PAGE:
Mining assoc. predicts $140 billion investment in Canadian projects

| November 15, 2011 | 26 Comments

Photo: Mining Association of Canada

 

Canada’s mining industry has the potential to make almost $140 billion of capital investment in Canada over the next five years and almost 50 per cent of this investment is anticipated in Alberta.

 

 

The province is set to lead the way in growth, driven by a strong mix of commodities and a potential $67.7 billion investment in 12 mining projects proposed for development by 2016.

That’s one of the messages Pierre Gratton, President and CEO of The Mining Association of Canada, shared in an address to the Edmonton business community at the Edmonton Economic Development Corporation’s 2012 Economic Outlook Luncheon today.

“There is tremendous opportunity facing the Canadian mining industry – an opportunity not seen in several generations,” Gratton said. “Multi-billion dollar investments are planned in both new and existing projects in virtually every province and territory of Canada, bringing significant economic benefits, and Alberta is set to be a major player.”

Benefits include the generation of provincial taxes and royalties, employment and economic spin-off service and supplier benefits. The statistics speak for themselves: Alberta royalties and mining tax revenues from oil sands and coal alone (not including corporate and personal income taxes) grew by roughly 16 percent between 2009 and 2010.

Currently more than 140,000 Albertans are employed directly by the mining industry, and that figure is expected to increase over the next 10 years. As well, oil sands mining jobs traditionally are more stable than employment in conventional oil and gas production, which can further help buffer the province from commodity cycle fluctuations.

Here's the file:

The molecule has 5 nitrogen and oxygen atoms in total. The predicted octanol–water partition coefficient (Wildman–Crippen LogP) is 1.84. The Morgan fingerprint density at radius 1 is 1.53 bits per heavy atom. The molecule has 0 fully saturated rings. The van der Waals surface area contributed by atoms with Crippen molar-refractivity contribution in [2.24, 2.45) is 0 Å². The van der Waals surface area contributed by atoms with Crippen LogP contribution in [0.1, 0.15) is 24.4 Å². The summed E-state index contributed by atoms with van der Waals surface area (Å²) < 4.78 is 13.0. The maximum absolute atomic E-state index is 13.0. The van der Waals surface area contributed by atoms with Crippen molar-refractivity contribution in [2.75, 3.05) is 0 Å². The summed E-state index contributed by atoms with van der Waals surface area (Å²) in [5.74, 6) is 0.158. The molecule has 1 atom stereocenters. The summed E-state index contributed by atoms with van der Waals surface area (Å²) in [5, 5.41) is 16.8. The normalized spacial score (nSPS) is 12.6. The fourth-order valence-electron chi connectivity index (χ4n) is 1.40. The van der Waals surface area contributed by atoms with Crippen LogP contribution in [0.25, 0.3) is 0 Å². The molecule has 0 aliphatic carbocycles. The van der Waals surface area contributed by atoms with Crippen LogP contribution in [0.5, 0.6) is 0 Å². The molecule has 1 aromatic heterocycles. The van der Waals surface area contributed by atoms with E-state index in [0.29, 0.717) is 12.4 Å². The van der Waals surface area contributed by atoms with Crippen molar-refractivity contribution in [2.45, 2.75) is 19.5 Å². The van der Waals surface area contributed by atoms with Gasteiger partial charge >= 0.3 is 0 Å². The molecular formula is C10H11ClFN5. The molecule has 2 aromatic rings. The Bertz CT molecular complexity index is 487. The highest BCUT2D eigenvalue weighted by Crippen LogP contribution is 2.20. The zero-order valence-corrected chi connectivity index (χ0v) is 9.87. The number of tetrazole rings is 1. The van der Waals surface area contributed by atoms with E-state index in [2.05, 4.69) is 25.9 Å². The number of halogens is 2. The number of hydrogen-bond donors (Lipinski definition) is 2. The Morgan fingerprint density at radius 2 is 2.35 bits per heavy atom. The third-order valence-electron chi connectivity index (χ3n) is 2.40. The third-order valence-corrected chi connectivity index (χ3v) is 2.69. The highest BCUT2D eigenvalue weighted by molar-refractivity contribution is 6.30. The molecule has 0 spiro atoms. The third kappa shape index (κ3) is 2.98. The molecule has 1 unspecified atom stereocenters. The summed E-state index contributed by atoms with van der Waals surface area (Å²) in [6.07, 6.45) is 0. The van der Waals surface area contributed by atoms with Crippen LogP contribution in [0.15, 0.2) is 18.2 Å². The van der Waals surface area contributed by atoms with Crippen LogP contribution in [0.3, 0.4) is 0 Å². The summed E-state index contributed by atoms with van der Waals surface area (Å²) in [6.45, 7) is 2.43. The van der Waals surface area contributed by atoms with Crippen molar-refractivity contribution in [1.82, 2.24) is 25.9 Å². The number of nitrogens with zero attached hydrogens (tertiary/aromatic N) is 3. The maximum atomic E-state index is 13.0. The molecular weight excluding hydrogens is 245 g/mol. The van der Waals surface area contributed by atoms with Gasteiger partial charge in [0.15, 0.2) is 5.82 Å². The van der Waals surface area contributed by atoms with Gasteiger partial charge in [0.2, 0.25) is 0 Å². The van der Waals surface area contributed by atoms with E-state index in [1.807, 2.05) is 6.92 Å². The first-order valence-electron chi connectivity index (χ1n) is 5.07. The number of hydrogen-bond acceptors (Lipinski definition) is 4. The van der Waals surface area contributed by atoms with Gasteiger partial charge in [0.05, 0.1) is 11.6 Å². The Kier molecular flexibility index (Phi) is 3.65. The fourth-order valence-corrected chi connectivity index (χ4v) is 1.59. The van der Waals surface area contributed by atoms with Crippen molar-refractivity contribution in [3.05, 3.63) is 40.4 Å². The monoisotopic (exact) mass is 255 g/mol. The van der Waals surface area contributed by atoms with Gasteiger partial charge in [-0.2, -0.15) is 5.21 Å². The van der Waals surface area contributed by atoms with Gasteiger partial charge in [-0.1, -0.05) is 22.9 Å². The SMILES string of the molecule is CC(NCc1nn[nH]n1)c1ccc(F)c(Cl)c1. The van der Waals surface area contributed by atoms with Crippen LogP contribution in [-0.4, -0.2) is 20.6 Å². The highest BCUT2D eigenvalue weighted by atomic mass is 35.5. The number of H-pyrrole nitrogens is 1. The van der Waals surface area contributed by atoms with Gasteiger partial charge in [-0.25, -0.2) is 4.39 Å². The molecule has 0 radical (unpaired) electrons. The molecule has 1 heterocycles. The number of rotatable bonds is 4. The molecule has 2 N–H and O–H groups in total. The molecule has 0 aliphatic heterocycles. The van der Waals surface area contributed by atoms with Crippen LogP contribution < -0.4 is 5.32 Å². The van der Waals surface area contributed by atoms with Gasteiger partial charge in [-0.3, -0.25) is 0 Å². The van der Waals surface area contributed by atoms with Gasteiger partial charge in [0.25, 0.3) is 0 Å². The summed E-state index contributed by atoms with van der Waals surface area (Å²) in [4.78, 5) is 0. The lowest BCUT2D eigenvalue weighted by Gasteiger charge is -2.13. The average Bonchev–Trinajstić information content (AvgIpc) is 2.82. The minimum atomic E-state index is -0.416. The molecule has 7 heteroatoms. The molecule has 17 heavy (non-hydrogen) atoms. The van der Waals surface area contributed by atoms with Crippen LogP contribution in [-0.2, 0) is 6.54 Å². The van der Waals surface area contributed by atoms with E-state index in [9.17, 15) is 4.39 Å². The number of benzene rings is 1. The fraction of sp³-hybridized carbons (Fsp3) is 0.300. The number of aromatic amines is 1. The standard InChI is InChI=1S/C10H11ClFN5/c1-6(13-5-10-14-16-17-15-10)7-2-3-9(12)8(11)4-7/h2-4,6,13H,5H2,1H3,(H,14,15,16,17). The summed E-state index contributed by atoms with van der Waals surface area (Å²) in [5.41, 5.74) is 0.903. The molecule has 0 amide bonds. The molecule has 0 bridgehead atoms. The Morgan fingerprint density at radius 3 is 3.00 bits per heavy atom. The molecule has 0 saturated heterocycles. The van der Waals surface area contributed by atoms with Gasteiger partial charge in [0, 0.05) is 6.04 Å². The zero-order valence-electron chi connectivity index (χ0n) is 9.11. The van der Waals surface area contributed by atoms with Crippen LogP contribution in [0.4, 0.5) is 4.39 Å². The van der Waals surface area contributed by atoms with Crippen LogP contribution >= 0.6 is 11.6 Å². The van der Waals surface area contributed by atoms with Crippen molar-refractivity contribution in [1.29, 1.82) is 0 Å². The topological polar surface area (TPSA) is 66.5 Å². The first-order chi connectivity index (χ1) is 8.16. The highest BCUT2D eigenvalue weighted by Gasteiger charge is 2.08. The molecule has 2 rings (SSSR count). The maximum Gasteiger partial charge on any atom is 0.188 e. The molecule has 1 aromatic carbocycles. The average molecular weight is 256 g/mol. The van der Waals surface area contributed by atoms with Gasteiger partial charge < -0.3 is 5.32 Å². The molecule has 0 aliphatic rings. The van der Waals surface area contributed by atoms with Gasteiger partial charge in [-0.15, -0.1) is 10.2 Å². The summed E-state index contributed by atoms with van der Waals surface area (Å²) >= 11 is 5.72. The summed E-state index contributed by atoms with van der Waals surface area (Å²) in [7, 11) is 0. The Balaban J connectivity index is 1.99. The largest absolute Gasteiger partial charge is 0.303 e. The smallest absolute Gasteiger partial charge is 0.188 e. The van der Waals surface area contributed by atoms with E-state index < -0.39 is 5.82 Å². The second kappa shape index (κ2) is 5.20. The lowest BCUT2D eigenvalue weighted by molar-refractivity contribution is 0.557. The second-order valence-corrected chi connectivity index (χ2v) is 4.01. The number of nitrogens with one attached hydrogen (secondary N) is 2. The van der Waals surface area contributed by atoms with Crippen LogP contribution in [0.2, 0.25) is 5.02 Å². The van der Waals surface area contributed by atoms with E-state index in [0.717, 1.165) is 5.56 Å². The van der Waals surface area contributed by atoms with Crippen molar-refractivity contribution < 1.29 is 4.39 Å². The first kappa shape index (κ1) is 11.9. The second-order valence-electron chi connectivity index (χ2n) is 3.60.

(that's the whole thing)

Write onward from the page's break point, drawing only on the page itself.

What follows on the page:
Alberta is also home to more than 540 mining industry suppliers, the third-largest number in Canada, providing services ranging from environmental, engineering and geotechnical consulting to drilling equipment.

The investment growth will be focussed primarily in the oil, gas and oil sands development that Alberta is most known for, however significant investment is also anticipated in the lesser known commodities of coal, limestone, salt, shale, dimension stone, ammonite shell, sandstone and sand and gravel.

“Alberta’s oil sands have the third-largest proven crude oil reserve in the world and, with new projects being added every year, production increases are expected through to 2018,” says Gratton. “The province also accounts for 70 percent of our nation’s coal production, by weight.”

Gratton stressed that Canada and Alberta have developed best-in-class expertise in extracting natural resources in an environmentally responsible manner.

“As a global mining superpower, Canada is well positioned to capitalize on this record growth opportunity, address industry challenges and showcase the responsible practices at play in the Canadian mining industry,” he said.

 

About the Mining Association of Canada

The Mining Association of Canada (MAC) is the trusted national voice of Canada’s mining and mineral processing industry. Since 1935, MAC has supported and promoted the mining industry providing leadership, sharing resources and continuing to build, strengthen and engage the industry through advocacy, stewardship and collaboration. The Association places a high priority on corporate social responsibility, and through initiatives like “Towards Sustainable Mining” addresses issues surrounding sustainability and governing policies in a collaborative, progressive way. For more information about the Mining Association of Canada, please visit www.mining.ca

 

Category: Business

About the Author (Author Profile)

Markham began his journalism career writing columns in the mid-1980s for Western People Magazine, then reported for a small Saskatchewan daily. He has spent most of his career in media and communications, likes to dabble in politics, was actively involved in economic development for many years, thinks that what goes on in the community is just as important as what happens provincially and nationally, and has a soft spot for small business (big business, not so much). Markham is a bit of a contrarian and usually has a unique take on the events of the day.

Comments (26)

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  1. David says:

    Wow. I wish we the same opportunity here in the states. The construction industry is hurting here.

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